Tomorrow's Hospitality A-Z – Navigating the future

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The recent Drizly case signals the Federal Trade Commission’s (FTC) efforts to punish executives whom the agency deems culpable for their organizations’ security failures. Drizly is an online alcohol marketplace that experienced a data breach affecting 2.5 million users. The FTC alleged that Drizly’s failure to implement reasonable safeguards to secure the personal information it collected and stored, coupled with statements that its security practices were “standard” and “reasonable,” represented unfair and deceptive trade practices.

“Our proposed order against Drizly not only restricts what the company can retain and collect going forward but also ensures the CEO [James Rellas] faces consequences for the company’s carelessness,” said Samuel Levine, director of the FTC’s Bureau of Consumer Protection. “CEOs who take shortcuts on security should take note.”

The Drizly settlement represents the first time the FTC has released a settlement order that holds an executive personally liable for the purported data security failures of their employer. This is nothing new, but it has historically occurred in connection with alleged schemes to defraud consumers and well-established theories of consumer injury. In 2019, the FTC reached a settlement with Facebook over the social media company’s alleged violation of a 2012 consent order. In addition to a $5 billion dollar penalty, the settlement required a number of corporate governance changes, including specific executive obligations. The agency required the establishment of an independent privacy committee on the board and imposed a quarterly privacy certification requirement for individual Facebook executives with threatened civil and criminal penalties for any false certifications, much like Sarbanes-Oxley corporate certifications. Significantly, the 2019 Facebook settlement contained dissents from two commissioners (one of whom was also involved in deciding the Drizly case) who argued that Facebook CEO Mark Zuckerberg should have been held personally liable for the company’s alleged violations.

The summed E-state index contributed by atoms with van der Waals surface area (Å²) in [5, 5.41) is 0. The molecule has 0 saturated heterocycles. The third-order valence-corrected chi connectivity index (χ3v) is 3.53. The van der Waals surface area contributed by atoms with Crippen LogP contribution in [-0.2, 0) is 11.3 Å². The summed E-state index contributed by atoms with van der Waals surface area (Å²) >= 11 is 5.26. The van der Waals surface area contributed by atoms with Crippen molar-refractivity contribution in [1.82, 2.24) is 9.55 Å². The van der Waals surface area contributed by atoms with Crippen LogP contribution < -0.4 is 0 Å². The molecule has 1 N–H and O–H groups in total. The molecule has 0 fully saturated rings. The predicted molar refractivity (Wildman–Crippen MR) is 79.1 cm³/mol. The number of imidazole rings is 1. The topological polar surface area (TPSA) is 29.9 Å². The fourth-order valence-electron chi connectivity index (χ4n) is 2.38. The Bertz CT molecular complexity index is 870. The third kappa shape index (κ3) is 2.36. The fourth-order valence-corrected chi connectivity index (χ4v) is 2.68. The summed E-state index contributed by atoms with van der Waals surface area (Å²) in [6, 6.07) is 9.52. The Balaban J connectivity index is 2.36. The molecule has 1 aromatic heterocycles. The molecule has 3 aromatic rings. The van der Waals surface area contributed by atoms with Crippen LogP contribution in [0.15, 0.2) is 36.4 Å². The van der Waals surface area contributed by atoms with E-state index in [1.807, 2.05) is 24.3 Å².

Key takeaways
  • The FTC seems increasingly keen on holding executives personally accountable for organizational security failures.
  • FTC corrective measures may have lasting effects on executives, significantly limiting their employability.
  • Minimizing data collection is an emerging consideration for FTC-regulated companies.
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